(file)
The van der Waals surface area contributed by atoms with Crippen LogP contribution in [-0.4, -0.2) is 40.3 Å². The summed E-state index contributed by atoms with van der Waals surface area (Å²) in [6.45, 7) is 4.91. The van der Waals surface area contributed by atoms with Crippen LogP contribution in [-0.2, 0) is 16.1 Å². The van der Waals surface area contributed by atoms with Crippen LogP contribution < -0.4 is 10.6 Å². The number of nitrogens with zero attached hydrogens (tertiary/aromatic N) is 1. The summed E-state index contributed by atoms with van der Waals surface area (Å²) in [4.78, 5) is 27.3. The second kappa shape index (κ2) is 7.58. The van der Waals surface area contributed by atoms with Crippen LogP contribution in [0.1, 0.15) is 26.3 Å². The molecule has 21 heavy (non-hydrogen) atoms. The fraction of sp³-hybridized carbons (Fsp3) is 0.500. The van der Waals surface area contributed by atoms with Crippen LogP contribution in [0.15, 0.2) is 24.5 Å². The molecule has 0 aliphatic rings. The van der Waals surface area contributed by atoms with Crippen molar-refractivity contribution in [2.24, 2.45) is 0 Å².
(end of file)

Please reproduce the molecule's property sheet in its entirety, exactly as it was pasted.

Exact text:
The van der Waals surface area contributed by atoms with Crippen LogP contribution in [-0.4, -0.2) is 40.3 Å². The summed E-state index contributed by atoms with van der Waals surface area (Å²) in [6.45, 7) is 4.91. The van der Waals surface area contributed by atoms with Crippen LogP contribution in [-0.2, 0) is 16.1 Å². The van der Waals surface area contributed by atoms with Crippen LogP contribution < -0.4 is 10.6 Å². The number of nitrogens with zero attached hydrogens (tertiary/aromatic N) is 1. The summed E-state index contributed by atoms with van der Waals surface area (Å²) in [4.78, 5) is 27.3. The second kappa shape index (κ2) is 7.58. The van der Waals surface area contributed by atoms with Crippen LogP contribution in [0.1, 0.15) is 26.3 Å². The molecule has 21 heavy (non-hydrogen) atoms. The fraction of sp³-hybridized carbons (Fsp3) is 0.500. The van der Waals surface area contributed by atoms with Crippen LogP contribution in [0.15, 0.2) is 24.5 Å². The molecule has 0 aliphatic rings. The van der Waals surface area contributed by atoms with Crippen molar-refractivity contribution in [2.24, 2.45) is 0 Å².